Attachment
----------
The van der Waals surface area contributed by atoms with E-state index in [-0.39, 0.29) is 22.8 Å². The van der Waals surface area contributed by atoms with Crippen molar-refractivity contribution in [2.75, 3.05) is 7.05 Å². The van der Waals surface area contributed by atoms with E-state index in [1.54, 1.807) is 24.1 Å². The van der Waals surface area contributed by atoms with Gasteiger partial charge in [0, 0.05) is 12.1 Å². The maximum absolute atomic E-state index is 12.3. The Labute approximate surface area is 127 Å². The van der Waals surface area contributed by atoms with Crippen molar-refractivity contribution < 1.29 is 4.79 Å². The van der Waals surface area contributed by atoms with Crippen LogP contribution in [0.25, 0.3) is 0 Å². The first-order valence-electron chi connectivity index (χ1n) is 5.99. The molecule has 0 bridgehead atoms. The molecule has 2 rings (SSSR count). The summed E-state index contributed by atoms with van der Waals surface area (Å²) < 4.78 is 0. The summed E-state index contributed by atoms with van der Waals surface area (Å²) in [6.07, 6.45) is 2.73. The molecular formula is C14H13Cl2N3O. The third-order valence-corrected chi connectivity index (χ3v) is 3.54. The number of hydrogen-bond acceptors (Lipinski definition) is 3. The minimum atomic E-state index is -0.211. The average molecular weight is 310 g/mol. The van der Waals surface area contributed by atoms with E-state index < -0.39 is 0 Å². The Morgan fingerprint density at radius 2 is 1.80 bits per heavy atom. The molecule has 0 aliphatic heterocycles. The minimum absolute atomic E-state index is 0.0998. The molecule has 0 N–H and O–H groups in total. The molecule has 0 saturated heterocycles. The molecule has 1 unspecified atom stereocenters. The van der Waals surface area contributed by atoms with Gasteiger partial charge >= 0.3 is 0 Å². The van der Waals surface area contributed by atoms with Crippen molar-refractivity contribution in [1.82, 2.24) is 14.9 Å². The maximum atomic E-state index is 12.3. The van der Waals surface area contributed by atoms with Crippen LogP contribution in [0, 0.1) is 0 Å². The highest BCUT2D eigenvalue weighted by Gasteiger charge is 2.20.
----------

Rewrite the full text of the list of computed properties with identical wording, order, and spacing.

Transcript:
The van der Waals surface area contributed by atoms with E-state index in [-0.39, 0.29) is 22.8 Å². The van der Waals surface area contributed by atoms with Crippen molar-refractivity contribution in [2.75, 3.05) is 7.05 Å². The van der Waals surface area contributed by atoms with E-state index in [1.54, 1.807) is 24.1 Å². The van der Waals surface area contributed by atoms with Gasteiger partial charge in [0, 0.05) is 12.1 Å². The maximum absolute atomic E-state index is 12.3. The Labute approximate surface area is 127 Å². The van der Waals surface area contributed by atoms with Crippen molar-refractivity contribution < 1.29 is 4.79 Å². The van der Waals surface area contributed by atoms with Crippen LogP contribution in [0.25, 0.3) is 0 Å². The first-order valence-electron chi connectivity index (χ1n) is 5.99. The molecule has 0 bridgehead atoms. The molecule has 2 rings (SSSR count). The summed E-state index contributed by atoms with van der Waals surface area (Å²) < 4.78 is 0. The summed E-state index contributed by atoms with van der Waals surface area (Å²) in [6.07, 6.45) is 2.73. The molecular formula is C14H13Cl2N3O. The third-order valence-corrected chi connectivity index (χ3v) is 3.54. The number of hydrogen-bond acceptors (Lipinski definition) is 3. The minimum atomic E-state index is -0.211. The average molecular weight is 310 g/mol. The van der Waals surface area contributed by atoms with E-state index < -0.39 is 0 Å². The Morgan fingerprint density at radius 2 is 1.80 bits per heavy atom. The molecule has 0 aliphatic heterocycles. The minimum absolute atomic E-state index is 0.0998. The molecule has 0 N–H and O–H groups in total. The molecule has 0 saturated heterocycles. The molecule has 1 unspecified atom stereocenters. The van der Waals surface area contributed by atoms with Gasteiger partial charge >= 0.3 is 0 Å². The van der Waals surface area contributed by atoms with Crippen molar-refractivity contribution in [1.82, 2.24) is 14.9 Å². The maximum atomic E-state index is 12.3. The van der Waals surface area contributed by atoms with Crippen LogP contribution in [0, 0.1) is 0 Å². The highest BCUT2D eigenvalue weighted by Gasteiger charge is 2.20.